White mentions Syrian artists such as Yaser Safi, Youssef Abdulke and Fadi Yazigi who have been working throughout the uprising, producing "magnificent work"; her paintings, she stresses, are "nothing of the kind"; she is not a trained artist. Through her "much humbler" paintings, she offers a personal view of what life was like in the fraught Syrian capital as the revolution unfolded.
When the uprising began in March 2011, White had been running the UK's international cultural relations organisation in Syria for three years, providing English teaching and promoting cultural and educational exchange between Syria and Britain. She describes this period as "the best of times", when Syrian officialdom was opening doors to co-operation with the West. The council fostered strong links between Syria and the UK: many junior academics came to Heriot-Watt University to do their PhDs, young volunteers from Aleppo came and volunteered with Glasgow community organisations and Syrian festival managers came to Edinburgh in August. The playwright David Greig went to Syria to work with young dramatists, an experience that led to his 2007 play Damascus, while the work of two young Syrian playwrights was performed by the National Theatre of Scotland and at the Traverse last year.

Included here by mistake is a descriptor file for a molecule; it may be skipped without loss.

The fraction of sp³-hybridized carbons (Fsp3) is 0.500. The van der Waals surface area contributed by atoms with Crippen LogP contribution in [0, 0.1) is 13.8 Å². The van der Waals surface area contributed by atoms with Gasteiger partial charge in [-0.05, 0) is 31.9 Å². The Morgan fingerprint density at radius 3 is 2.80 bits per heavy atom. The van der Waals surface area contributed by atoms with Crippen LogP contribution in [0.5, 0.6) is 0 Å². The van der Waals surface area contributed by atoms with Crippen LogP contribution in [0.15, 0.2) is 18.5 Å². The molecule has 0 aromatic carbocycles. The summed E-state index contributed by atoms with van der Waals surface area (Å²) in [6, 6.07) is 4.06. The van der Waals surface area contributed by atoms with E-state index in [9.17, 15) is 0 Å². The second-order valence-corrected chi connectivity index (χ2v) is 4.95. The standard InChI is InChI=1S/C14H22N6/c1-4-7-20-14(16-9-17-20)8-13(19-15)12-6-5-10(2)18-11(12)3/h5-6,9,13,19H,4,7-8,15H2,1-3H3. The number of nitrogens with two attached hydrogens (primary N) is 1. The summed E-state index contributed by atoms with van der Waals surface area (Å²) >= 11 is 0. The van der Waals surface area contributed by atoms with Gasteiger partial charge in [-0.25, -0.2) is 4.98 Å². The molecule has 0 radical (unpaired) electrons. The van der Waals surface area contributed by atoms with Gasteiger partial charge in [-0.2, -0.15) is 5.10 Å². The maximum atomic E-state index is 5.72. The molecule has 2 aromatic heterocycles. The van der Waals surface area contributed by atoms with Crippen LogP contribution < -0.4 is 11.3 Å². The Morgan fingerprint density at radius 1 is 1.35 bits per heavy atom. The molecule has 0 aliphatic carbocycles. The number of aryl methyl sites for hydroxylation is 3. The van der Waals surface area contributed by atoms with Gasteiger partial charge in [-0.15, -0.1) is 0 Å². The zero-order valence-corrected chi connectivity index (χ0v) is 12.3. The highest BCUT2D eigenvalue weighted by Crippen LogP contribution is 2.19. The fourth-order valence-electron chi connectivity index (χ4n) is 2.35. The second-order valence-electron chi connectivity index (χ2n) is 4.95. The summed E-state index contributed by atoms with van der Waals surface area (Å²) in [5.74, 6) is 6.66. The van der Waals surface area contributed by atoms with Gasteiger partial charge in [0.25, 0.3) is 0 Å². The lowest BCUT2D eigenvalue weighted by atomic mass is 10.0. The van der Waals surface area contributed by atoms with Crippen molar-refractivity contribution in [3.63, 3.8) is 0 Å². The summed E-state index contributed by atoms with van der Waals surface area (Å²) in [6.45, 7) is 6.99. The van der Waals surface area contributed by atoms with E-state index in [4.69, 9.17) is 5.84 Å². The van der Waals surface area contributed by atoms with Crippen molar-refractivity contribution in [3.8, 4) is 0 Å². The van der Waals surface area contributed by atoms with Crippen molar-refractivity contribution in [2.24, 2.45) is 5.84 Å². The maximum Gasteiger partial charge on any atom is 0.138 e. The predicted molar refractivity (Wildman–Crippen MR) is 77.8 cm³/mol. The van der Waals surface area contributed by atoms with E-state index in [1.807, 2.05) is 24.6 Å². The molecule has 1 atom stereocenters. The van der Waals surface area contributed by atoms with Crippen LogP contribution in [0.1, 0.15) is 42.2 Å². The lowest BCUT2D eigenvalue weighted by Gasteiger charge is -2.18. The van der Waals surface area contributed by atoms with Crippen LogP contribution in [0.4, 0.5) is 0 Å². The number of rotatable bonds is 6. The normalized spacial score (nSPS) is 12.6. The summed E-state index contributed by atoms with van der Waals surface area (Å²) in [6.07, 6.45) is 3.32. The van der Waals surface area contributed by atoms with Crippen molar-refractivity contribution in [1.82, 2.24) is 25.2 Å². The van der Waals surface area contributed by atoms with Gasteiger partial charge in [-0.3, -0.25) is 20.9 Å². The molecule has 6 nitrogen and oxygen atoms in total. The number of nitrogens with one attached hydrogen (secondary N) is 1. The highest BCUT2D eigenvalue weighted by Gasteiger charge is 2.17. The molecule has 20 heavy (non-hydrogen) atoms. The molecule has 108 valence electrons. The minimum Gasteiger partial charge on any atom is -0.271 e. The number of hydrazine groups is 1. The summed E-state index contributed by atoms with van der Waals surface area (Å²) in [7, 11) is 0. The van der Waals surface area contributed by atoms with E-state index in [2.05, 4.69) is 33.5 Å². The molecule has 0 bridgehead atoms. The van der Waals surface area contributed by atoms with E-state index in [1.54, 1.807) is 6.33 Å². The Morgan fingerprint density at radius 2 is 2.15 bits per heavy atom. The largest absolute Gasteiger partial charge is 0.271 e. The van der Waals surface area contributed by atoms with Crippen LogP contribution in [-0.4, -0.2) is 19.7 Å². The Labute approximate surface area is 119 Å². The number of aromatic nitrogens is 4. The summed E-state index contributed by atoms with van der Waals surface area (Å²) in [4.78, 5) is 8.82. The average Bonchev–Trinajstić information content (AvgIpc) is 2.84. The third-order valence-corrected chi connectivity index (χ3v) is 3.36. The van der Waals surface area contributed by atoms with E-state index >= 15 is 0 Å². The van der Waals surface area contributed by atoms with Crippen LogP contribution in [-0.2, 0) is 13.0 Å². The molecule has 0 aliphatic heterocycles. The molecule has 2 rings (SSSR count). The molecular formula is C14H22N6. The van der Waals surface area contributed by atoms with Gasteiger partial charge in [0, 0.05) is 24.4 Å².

The council had 60 staff, including 30 teachers. After the troubles began they operated near normally for months before eventually having to close.
Damascus remained relatively calm for a long time, but it is now buffeted by the conflict that has engulfed cities such as Homs and Aleppo. "It's got very much worse since I left, and very much more dangerous," says White. Explosions are no longer confined to the suburbs but can occur anywhere. There is a lot more criminality, particularly kidnapping, as well as violence in schools, where a classroom fight can quickly become political. There is frequently no electricity and both bread and fuel for heating can be hard to find. White has a senior colleague, a university professor, who has been spending 10 hours a day wrapped up in all of her blankets and coats. There are about two million internally displaced people – one in 10 of the population – and nearly one million refugees. At least 60,000 people have died in the civil war acccording to the United Nations. White worries for young volunteers she knew. "A lot of people have been arrested and a few people haven't come back."
White is focusing on planning for her return and helping those who have fled to Lebanon. She has met children "who have seen things that children should never see" and families who have lost everything. "What's humbling is the generosity of these people – you go to visit them and they want to give you food and drink." The British Council hopes to set up a programme of English language teaching, particularly with child refugees, 50% of whom do not go to school, but at the same time everyone hopes they might soon be able to return home. White is not in the prediction business, but prays for an end to hostilities. "There was a friend of mine in Syria who said at the beginning of the revolution that we could see clearly where we wanted to go. He said: 'Now we're all together crowded in a dark tunnel, hurrying forwards, and nobody knows where the tunnel is going. The only thing we know for certain is that it is the rats who are digging the tunnel.'"
She sighs and offers a weak smile. "I hope to God that 2013 will see an end to this."